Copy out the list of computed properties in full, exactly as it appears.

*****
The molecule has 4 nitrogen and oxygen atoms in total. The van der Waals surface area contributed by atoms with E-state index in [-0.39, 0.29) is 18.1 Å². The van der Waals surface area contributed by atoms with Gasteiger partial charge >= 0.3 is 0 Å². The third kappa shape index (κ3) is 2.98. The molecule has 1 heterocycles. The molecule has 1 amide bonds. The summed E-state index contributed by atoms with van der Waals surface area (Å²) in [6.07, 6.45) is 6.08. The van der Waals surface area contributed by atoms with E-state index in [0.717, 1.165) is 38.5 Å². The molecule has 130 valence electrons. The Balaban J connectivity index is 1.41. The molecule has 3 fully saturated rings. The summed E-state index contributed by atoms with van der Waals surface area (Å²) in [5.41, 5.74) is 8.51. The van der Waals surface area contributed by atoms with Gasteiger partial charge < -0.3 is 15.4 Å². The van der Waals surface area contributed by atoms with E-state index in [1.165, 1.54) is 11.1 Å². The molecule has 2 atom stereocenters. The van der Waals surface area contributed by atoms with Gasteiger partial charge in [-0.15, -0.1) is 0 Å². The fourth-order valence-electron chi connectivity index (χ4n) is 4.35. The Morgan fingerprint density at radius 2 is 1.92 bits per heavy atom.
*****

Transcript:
The molecule has 4 nitrogen and oxygen atoms in total. The van der Waals surface area contributed by atoms with E-state index in [-0.39, 0.29) is 18.1 Å². The van der Waals surface area contributed by atoms with Gasteiger partial charge >= 0.3 is 0 Å². The third kappa shape index (κ3) is 2.98. The molecule has 1 heterocycles. The molecule has 1 amide bonds. The summed E-state index contributed by atoms with van der Waals surface area (Å²) in [6.07, 6.45) is 6.08. The van der Waals surface area contributed by atoms with E-state index in [0.717, 1.165) is 38.5 Å². The molecule has 130 valence electrons. The Balaban J connectivity index is 1.41. The molecule has 3 fully saturated rings. The summed E-state index contributed by atoms with van der Waals surface area (Å²) in [5.41, 5.74) is 8.51. The van der Waals surface area contributed by atoms with Gasteiger partial charge < -0.3 is 15.4 Å². The van der Waals surface area contributed by atoms with E-state index in [1.165, 1.54) is 11.1 Å². The molecule has 2 atom stereocenters. The van der Waals surface area contributed by atoms with Gasteiger partial charge in [-0.15, -0.1) is 0 Å². The fourth-order valence-electron chi connectivity index (χ4n) is 4.35. The Morgan fingerprint density at radius 2 is 1.92 bits per heavy atom.